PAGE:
Zoom security and privacy

January 7, 2021

Effective Jan. 12, all Zoom meetings will need to have a passcode or waiting room. Read more on Duke Today.

Zoom updates (2020)

With the expansion of Zoom use, Duke’s IT Security Office has taken steps to further examine our relationship with Zoom to address concerns about the platform’s privacy and security. Below are the mitigations in place for Duke Zoom users:

  • Zoom vandalism. Duke’s Office of Information Technology has published guidance on settings to protect Zoom sessions. Using passwords and following the recommended settings will dramatically reduce the possibility of Zoom vandalism, also known as "Zoom bombing." Meeting hosts should report all incidents of Zoom vandalism using the Report a Participant to Zoom option, as well as notifying security@duke.edu. Zoom also has set specific sharing settings for Education accounts.
  •  Zoom and data privacy. Duke’s contract with Zoom includes our standard security and privacy terms, including a Business Associates’ Agreement, to protect Duke’s confidential data. The terms of service are available on the OIT website.
  • Zoom’s security controls. Duke’s IT security offices remain committed to the safety and security of the Duke community and continue to test for and monitor any security issues reported. We have been encouraged by Zoom’s quick response to issues so far:
    • Zoom fixed a privacy concern with the iOS client that made use of the Facebook SDK for development. (No customer content was ever sent to Zoom/Facebook over this SDK.)

    • Zoom fixed security issues identified in Windows and Macs within 24 hours of the issues being reported.

    • Zoom has clarified the details of how it handles encryption to address concerns.

Zoom continues to focus on its security posture. Regular updates are posted: https://zoom.us/security.

Duke will continue to test for and work with Zoom to address any issues.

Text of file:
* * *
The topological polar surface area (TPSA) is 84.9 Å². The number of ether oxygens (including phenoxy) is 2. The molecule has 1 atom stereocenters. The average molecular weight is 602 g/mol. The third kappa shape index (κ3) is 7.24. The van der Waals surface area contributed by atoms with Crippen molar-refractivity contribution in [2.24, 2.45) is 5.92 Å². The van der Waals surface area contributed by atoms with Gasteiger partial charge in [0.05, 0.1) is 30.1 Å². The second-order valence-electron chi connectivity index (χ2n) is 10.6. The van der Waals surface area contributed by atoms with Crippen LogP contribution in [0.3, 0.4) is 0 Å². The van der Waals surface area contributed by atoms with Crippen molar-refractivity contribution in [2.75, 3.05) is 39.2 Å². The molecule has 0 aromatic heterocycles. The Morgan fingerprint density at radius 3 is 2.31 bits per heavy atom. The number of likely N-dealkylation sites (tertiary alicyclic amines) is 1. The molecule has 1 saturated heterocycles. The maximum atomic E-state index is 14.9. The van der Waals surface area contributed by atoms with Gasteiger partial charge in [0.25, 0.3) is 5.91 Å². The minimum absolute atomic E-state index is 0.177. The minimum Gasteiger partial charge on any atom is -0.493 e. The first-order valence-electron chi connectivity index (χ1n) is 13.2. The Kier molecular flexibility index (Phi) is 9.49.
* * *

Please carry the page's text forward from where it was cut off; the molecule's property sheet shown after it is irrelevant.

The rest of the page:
April 2, 2020: How to protect your Zoom meetings

Zoom has announced new plans to address security and privacy concerns and has released updated tools and resources to help users understand how best to protect their meetings.

In addition to releasing fixes to address several issues identified by security researchers, Zoom clarified how encryption is implemented in this blog post. Over the next 90 days, Zoom is increasing its efforts to identify and proactively fix issues, including:

  • Enacting a feature freeze across the platform so engineering can focus on security and privacy.
  • Creating an advisory council made up of chief information security officers from various industries.
  • Conducting a third-party security review of code and penetration tests for the platform.
  • Weekly security/privacy webinar updates at 10pm PT.

Duke’s IT security offices are continuing to monitor these issues and are working directly with Zoom to address any concerns that arise. Duke faculty, staff and students are encouraged to follow the Office of Information Technology’s recommendations on Zoom settings to protect the privacy and security of meetings. Among the suggestions:

  • Avoid sharing your meeting link on public channels.
  • Use a randomly generated meeting ID instead of your Personal Meeting ID.
  • Restrict participant options when setting up the meeting to manage screen sharing and participant activity. The Waiting Room feature, for example, allows hosts to control who enters the meeting.

Additional Zoom resources for higher education include best practices for:

For more on privacy considerations when using Zoom, visit https://scholarworks.duke.edu/privacy/.